Trail Running: Ankles Away

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Outside magazine, September 1994

Trail Running: Ankles Away
By Todd Balf (with Martin Dugard and John Alderman)

Prior to last June, nobody from outside Interior Alaska had won the Annihilator 10k, in the town of Nenana. And with good reason: It’s remote, steep, bug-plagued, and proudly recognized as one of the three toughest races in the state. But as the Annihilator wound down, newcomer Bret Van Poppel was right beside former champion and Fairbanks local Alan Doyle, having stayed with
him on the railroad tracks, up the mountain to the former missile site above town, and through the rooted, twisty single track in the birch forest. Then, crossing the highway for the final time, Doyle, 36, made his move. He bounded over the guard-rail, skirted the otherwise helpful stairs, and grabbed air off the embankment. Landing in semisoft shale and with both ankles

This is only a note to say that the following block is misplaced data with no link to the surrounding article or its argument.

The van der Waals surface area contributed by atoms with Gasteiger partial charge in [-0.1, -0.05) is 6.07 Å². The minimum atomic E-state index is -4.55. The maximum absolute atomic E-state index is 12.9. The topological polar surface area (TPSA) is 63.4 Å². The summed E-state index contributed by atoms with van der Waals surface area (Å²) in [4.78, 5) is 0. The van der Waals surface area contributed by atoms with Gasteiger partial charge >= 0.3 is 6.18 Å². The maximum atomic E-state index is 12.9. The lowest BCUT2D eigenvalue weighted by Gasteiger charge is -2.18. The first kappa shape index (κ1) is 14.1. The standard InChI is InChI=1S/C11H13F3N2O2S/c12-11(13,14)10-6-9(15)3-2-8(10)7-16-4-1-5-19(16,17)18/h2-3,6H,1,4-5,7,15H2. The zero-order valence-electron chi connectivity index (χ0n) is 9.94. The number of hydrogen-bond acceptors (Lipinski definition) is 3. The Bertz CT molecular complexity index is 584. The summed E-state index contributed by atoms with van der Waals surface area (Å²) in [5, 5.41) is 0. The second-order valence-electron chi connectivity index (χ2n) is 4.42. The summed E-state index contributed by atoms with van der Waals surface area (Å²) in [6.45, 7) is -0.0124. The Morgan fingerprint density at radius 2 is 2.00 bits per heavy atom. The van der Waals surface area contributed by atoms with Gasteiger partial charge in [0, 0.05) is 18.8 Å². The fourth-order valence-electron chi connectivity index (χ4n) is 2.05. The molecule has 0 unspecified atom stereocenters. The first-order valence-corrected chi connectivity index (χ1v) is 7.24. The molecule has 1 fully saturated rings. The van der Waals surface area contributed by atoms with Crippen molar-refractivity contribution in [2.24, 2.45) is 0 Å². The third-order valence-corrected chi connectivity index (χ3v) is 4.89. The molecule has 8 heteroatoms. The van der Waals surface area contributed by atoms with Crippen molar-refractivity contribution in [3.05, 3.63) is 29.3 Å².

apparently intact, he sprinted the final yards, finishing in 45:27. A rather shocked Van Poppel finished ten seconds later. And while the local bragging rights were dramatically preserved, it didn’t last long. Anita Asevedo, of Anchorage by way of Georgia, knocked off a raft of former winners as she finished in 54:52. Asked how she accounted for a five-minute improvement from her
first Annihilator last year, Asevedo, 30, didn’t hesitate: “I got a new boyfriend.”

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